How dramatic is the blossoming of California as a producer of quality wine? Consider the transformation of Sonoma County.

Chateau St. Jean, located near Kenwood south of here, may be - in terms of medals won in recent tastings - the most prestigious single winery in America. Its first wines were made only five years ago.

Sonoma Vineyards, a beautiful modern production center, is aiming to make a million cases of wine a year, all varietal and all vintage dated.

The Jordan Winery will make only one wine, cabernet sauvignon. It intends to hold vintages for aging for five years, something even the Rothschilds of Bordeaux can't afford to do.

These are snapshots of a trio of Sonoma County's 65 wineries today. Here is an account of the Sonoma that was from "The California Wine Book" by Bob Thompson and Hugh Johnson:

". . . Sonoma wines have languished long and deep in the shadow of those from the Napa Valley, one row of hills to the east.

"From the end of Prohibition in 1933 until the end of the 1960s, most of the growers and winemakers in the county were content to dawdle along making red, white and pink wine to sell in bulk to prestigious names in Napa or Santa Clara, or ones with money in the San Joaquin Valley. For all practical purposes there were no vintage wines from Sonoma between 1935 and 1967 . . . After Buena Vista, Italian Swiss Colony, Korbel and Sebastiani there were almost no labels."

Now neither the wine-conscious tourist driving through northern California nor the quality-conscious consumer browsing in a retail store should ignore the appellations "Sonoma" or "Alexander Valley" on a label.

Sonoma's growth as a wine center (vineyard acreage has nearly tripled since 1960) was overdue. More than a century ago, European varietals were planted on the site of the Buena Vista winery. In the 1950s tiny Hanzell was the first to import French oak barrels. The pinot noirs and chardonnays made there set new standards. Then, as now, the land was remarkably well suited to growing grapes.The climate varies from cool to warm. But even where it is warm, fog from the Pacific Ocean (only 20 miles over the coastal range from some vineyards) exerts a cooling influence. Varied landscape provides vineyard planners with any number of possible exposures to the sun. The makeup of the soil varies, too.

There are two distinct wine-producing areas of the county. These are, in the south, the Valley of the Moon (home of Sebastiani. Buena Vista, Chateau St. Jean, Kenwood and Z.D. among others), and in the north, Russian River and Alexander Valley vineyards where one finds Korbel, Simi, Sonoma, Souverain, Geyser Peak, Dry Creek, Foppiano, Pedroncelli, Joseph Swann and others.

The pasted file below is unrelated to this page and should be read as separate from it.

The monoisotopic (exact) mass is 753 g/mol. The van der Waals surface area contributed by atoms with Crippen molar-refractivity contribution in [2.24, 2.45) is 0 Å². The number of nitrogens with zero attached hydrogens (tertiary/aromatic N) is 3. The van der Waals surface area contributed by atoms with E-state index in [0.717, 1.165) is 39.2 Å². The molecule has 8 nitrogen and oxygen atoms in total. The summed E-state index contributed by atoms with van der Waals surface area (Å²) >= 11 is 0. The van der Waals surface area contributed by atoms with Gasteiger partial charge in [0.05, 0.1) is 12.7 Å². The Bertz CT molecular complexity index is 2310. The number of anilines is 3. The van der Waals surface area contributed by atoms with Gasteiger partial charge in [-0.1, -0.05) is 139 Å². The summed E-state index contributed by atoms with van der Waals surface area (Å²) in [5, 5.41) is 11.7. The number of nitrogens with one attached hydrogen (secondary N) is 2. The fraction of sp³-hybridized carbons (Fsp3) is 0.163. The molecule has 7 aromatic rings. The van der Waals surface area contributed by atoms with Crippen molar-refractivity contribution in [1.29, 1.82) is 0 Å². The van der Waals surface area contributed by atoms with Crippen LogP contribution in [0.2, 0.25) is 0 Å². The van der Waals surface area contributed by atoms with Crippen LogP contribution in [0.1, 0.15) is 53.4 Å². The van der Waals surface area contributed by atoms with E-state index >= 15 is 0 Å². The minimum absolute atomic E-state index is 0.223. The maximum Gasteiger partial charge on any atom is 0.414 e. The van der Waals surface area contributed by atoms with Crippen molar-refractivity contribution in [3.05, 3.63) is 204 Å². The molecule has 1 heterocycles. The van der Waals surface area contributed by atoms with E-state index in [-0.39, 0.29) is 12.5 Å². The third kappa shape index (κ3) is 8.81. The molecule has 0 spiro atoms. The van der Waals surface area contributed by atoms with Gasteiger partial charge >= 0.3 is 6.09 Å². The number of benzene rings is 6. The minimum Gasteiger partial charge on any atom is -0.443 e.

To explain Sonoma's new status, wine experts point to the extensive plantings during this decade of chardonnay, riesling and cabernet - the most esteemed grapes - as well as modern (or modernized) wineries and the challenge to outdo neighboring winemakers. There is a lively Sonoma County Harvest Festival at the end of September each year where local wineries vie with one another in a widely respected competition.

Here are thumbnail sketches of six Sonoma wineries visited recently along with reports on some of the wines they offered for tasting. All the wineries, if not all the wines, are represented in Washington with the exception of Jordan. The first release from that winery is not scheduled until the summer of 1960.

SIMI Winemaker Mary Ann Graf. who reads M.F.K. Fisher's classic books on food and cooking to ease the pressures of the harvest, termed the 1978 vintage "difficult." As elsewhere, most varieties ripened at the same time, causing confusion in crushing the grapes and storing the new wine. A total of eight wines will be made.

Simi is considered by many as a "boutique," a term applied to the limited production, "custom" wineries. In fact Simi produces nearly 100,000 cases annually and, although once a family winery, it is now owned by the New York City wholesale firm of Schieffelin. According to Graf. if the term is valid, it's due to "an attitude, a quality standard." The owners, she said, "are sensitive that this is a very people winery, not a factory. They may change the product mix (now an unfashionable 30 percent white to 70 percent red and rose) toward 50-50, but not until we locate the right vineyards and get new oak barrels."

The winery itself - an ivy-covered, stone relic from the last century with wooden floors - is picturesque but not very practical. Seven open-topped wood fermentation vats are still in use, though they will be phased out in time. Graf does have such modern conveniences 25 a centrifuge and she strives to make wines that will be recognized for their subtle complexity and elegance.

She is particularly proud of a "special vintage" 1974 zinfandel, and the rich, botrytis-flavor gewurztraminer ($5 to $6) and chardonnay ($6 to $7) of 1976.

SONOMA VINEYARDS: One of the great gambles of recent wine history appears to be paying off here.

Rodney D. Strong, a former dancer and dance director, built a mail-order wine business into a beautiful, three-million gallon capacity winery and 5,000 acres of land. Recession hit. Much of the land was sold and the winery was threatened. Renfield, an importer and wholesaler, stepped in with additional capital. The vineyards Strong had planted with chardonnay, cabernet, pinot noir and rieslings, matured and began providing resoures for award-winning wines.

This past year, Strong reported, sales hit 500,000 cases.

His aim is to make "really good wines at reasonable prices." Several gold medals on display from recent Sonoma and Los Angeles County fairs are evidence that he is doing it. In time be would like to use only estate grapes for the "big four" wines.